An intriguing beach hideaway with bucket loads of character
Nestled in the corner of a turquoise bay on Likoma Island, looking out across Lake Malawi to Mozambique, Kaya Mawa is a trendy lodge with an effortlessly relaxed, beach-chic style. From the moment you fly into the island on a five seater Cessna plane, you fall into the Malawian rhythm. Transformed by owner James Lightfoot and his wife Suzie in 2011, Kaya Mawa feels very much part of the local island community with children and fishermen waving you a warm welcome as you drive in on the dirt roads. As implied by the local name—"Maybe Tomorrow"—relaxation is very much the order of the day in this little beach paradise.
At the lodge
Surrounded by mango trees and ancient baobabs, Kaya Mawa is built around a granite headland overlooking the pristine bay. With resurrected fishing boats, dressed with colourful cushions, and reclaimed glass hanging from elaborate lamp shades, the main lodge area is decorated using fabrics and pieces from Suzie's Katundu Textiles workshop. Dine on your own agenda and prepare to be dazzled by Rich, the extraordinarily talented resident chef. You will be extremely well looked after by the lovely Michelle who has created a uniquely relaxed atmosphere with effortless attention to detail.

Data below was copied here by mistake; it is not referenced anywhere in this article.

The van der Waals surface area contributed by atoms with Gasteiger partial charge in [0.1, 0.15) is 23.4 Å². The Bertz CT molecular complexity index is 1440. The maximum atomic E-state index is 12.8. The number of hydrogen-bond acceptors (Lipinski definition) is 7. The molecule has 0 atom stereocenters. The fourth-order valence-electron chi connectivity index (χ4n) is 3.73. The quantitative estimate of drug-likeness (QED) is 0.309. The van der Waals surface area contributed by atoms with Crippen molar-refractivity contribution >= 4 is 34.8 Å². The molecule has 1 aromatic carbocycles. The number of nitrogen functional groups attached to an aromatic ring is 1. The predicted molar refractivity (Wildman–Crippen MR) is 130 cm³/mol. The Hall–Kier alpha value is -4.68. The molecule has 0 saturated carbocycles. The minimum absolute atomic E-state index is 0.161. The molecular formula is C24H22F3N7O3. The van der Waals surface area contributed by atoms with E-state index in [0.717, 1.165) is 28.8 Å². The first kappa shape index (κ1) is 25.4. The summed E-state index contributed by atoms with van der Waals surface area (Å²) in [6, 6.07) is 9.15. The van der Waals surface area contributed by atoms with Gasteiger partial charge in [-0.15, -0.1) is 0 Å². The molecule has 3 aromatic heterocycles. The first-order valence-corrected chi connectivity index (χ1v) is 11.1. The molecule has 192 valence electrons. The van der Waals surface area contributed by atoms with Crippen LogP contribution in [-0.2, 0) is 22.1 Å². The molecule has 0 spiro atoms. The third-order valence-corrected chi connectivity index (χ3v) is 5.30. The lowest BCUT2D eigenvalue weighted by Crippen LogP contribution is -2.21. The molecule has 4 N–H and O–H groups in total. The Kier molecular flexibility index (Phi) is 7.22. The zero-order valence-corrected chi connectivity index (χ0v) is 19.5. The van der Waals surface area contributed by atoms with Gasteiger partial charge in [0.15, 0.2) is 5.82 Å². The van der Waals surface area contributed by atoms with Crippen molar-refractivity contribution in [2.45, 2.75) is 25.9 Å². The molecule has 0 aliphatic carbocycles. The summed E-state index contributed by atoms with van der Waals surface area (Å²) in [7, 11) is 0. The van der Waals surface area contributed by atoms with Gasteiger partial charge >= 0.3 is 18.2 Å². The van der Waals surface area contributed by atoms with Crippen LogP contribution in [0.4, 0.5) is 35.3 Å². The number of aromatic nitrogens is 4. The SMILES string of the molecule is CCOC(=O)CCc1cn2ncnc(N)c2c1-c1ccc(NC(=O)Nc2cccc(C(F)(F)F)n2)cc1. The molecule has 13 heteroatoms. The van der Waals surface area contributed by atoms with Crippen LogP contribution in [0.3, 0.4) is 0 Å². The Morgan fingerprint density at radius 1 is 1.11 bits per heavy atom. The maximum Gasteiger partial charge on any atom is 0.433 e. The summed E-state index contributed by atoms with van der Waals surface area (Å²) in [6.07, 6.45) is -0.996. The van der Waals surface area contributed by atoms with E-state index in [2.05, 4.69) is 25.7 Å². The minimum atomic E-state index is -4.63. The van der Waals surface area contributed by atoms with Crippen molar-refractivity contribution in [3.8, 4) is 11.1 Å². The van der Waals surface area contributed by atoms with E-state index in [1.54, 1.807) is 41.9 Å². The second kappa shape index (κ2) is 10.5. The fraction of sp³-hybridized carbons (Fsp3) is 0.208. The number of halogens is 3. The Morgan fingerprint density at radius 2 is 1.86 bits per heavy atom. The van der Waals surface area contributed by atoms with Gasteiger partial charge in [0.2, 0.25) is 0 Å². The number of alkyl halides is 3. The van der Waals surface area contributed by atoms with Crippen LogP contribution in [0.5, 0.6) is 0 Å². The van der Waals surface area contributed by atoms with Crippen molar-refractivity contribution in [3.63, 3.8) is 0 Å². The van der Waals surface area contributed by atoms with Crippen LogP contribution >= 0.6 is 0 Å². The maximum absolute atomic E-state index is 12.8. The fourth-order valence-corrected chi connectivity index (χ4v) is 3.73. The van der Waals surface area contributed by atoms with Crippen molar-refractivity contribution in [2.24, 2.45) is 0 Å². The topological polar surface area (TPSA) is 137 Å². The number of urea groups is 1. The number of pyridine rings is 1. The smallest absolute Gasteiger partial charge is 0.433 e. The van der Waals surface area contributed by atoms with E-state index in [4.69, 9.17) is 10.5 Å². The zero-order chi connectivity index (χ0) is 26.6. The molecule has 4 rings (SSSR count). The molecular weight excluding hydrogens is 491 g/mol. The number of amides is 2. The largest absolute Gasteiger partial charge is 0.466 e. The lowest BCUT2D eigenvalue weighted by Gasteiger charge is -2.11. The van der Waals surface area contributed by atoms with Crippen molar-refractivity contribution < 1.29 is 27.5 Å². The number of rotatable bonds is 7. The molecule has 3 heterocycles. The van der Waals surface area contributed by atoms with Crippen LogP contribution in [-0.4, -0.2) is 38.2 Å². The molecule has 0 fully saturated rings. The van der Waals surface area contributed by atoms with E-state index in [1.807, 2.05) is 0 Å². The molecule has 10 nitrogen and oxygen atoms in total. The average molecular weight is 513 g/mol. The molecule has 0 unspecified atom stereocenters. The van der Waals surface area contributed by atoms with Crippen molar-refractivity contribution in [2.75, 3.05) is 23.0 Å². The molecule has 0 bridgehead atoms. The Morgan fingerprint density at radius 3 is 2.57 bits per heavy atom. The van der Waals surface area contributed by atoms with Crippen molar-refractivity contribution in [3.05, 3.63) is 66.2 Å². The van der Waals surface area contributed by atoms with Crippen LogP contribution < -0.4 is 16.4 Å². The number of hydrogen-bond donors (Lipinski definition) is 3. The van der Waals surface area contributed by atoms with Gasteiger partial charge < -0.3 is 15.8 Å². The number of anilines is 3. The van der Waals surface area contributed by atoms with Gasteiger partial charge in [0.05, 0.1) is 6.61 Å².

Each of the 12 rooms, dotted around the rocks look out onto the crystal clear water of Lake Malawi, each with a unique style and charm. The stone and teak-framed thatched cottages are immaculately decorated, with a dash of pastel blue in keeping with the beach theme, polished concrete floors, big beds, sunken bathtubs and obligatory loo with a view. Wake up and dive straight into the lake from your private terrace and swim to the beach for the signature Eggs Benedict. For families and groups, we'd recommend the stunning Ndomo House, with your own chef and private pool, a short boat ride from the lodge.
Spend your day unwinding on the squeaky white sand, try your hand at sailing, quad bike to the local village or take a boat around the island. If you need some R&R have a massage overlooking the bay. You can also visit Suzie's Katundu workshop and watch local orphaned women hand-stitching shells and beads onto crisp linens and Kenyan Kikoy cushion covers. Food is also one of the big activities of the day. In the evening, sit at the water's edge gazing at the star-lit lake. Also remember to ask Martin to shake you a "Dark Elephant" at sunset.